First Look

Have you been pwned?!

max headroom broadcast signal intrusion
Credit: Wikipedia

Given the number of serious corporate Web breaches how do you know if you or your users have been pwned? Now there's a Web site that might be able to tell you ...

  • TJX Companies Inc., 2007: More than 46 million records
  • National Archive and Records Administration, 2008: 76 million records
  • Heartland Payment Systems, 2009: 130 million records
  • Sony online entertainment services, 2011: 102 million records
  • Evernote, 2013: More than 50 million records compromised
  • Living Social, 2013: More than 50 million records
  • Target Stores, 2013: 110 million records
  • Home Depot, 2014: 56 million payment cards compromised
  • Anthem, 2015: 69 million to 80 million records compromised

That's just a sampling of recent corporate data breaches ...

The frequency of data breaches - events where companies get hacked or otherwise manage to expose customer records that should be kept private - as accelerated over the last few years to the point where it’s become almost, but not quite (yet) a daily occurrence (see the Privacy Rights Clearinghouse Chronology of Data Breaches).

One of the first indications you have a serious security issue, sometimes before a breached organization admits anything has happened, occurs online when hackers pretty often leak the data publicly. If you think this is something you should track (and you really should think that) there’s a service, Have I been pwned?, that watches the commonly used “paste” sites such as Pastebin for evidence of leaked account data.

Founded by Troy Hunt, a Microsoft Most Valuable Professional awardee for Developer Security, blogger, speaker, and consultant, Have I been pwned? allows you to enter your email address to search the personal account gleaned to see if your account might have been compromised. Here’s the output for my email address and, yep, my accounts at Adobe and Forbes were included!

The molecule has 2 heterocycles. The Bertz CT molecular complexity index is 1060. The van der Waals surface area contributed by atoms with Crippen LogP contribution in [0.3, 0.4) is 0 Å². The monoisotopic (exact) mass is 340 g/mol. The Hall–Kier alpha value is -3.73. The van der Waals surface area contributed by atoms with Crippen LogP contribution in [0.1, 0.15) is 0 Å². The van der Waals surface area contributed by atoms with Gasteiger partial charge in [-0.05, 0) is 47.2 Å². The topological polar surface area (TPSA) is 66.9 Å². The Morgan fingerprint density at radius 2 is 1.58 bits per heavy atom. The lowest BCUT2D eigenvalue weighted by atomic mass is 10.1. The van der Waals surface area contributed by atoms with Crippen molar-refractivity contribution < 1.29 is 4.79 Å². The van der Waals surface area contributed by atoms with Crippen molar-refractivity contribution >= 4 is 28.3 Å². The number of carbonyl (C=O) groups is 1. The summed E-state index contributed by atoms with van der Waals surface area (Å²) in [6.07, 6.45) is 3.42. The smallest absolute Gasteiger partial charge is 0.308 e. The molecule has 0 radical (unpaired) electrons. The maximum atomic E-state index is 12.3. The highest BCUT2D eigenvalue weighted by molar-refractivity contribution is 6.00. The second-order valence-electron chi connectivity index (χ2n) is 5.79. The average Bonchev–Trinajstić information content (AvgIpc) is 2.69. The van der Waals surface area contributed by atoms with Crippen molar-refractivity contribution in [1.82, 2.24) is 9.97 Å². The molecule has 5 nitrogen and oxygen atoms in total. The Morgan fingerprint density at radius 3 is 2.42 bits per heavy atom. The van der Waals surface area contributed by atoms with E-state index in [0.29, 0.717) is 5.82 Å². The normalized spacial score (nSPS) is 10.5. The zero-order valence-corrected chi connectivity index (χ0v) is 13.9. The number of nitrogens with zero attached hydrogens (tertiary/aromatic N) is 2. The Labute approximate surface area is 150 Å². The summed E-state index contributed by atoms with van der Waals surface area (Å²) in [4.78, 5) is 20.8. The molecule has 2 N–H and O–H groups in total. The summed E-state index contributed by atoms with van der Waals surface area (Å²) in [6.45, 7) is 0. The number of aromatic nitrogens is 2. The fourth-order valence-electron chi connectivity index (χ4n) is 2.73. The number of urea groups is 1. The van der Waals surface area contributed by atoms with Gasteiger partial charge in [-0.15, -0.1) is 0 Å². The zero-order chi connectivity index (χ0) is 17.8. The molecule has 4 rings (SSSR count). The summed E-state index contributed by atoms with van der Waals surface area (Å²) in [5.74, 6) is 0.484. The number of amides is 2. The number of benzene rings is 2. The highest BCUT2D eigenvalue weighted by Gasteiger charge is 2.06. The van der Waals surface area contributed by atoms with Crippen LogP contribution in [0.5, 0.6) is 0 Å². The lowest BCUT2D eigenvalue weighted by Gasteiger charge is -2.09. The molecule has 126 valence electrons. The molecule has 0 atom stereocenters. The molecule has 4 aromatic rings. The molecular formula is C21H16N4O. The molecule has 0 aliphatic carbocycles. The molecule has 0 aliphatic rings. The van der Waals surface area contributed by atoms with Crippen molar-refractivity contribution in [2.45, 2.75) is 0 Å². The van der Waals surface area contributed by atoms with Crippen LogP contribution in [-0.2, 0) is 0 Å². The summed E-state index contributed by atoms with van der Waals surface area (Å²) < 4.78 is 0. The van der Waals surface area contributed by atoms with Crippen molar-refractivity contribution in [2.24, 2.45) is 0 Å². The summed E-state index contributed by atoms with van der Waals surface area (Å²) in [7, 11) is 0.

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You can sign up to get notified whenever your email address is discovered or register for any account in a domain being found (you have to prove you own the domain; methods include accepting email on a service account in your domain, adding a signature file in the root, and creating a DNS TXT record).

Now here’s your problem: Many of your users will also use personal accounts and you really don’t want to have people accessing compromised accounts from inside your highly defended network. In common with most network admins you’ve probably given up the battle to have personal, non-organizational accounts banned from your network so what are your choices? You could tell users to check their account at Have I been pwned? and have them sign up for notifications but given a large enough user base, a significant percentage will fail to do so.

Now, if you can get away with being a little heavy handed, enforce gatewaying via proxies and have the proxies record every email address (but nothing more). Next, add the addresses to a database and once a week (or whatever frequency seems right) run a script that takes each email address and using Have I been pwned?’s API.

The API is simple and its easiest usage is:

If the account,, has been pwned you’ll get an HTTP response of 200 along with the pwning details in the body in JSON format. On the other hand, if the email address hasn’t been compromised, you’ll get a 404 without a body.

Want to do something with the data? Use curl in a batch file:

curl -s -w "%{http_code}\\n" "$1" -o $1.txt

If the file is named the command line will be hibp and what you’ll get back will be either an empty file or the pwned data in the file … I leave it to the reader to, again and perhaps, reformat the data with the likes of jq to parse the JSON data and send an email message to the compromised user.

Services like Have I been pwned?’s are immensely valuable and as the online threat level increases exponentially, proactive threat management and amelioration are all that stand between you, your network, and disaster.

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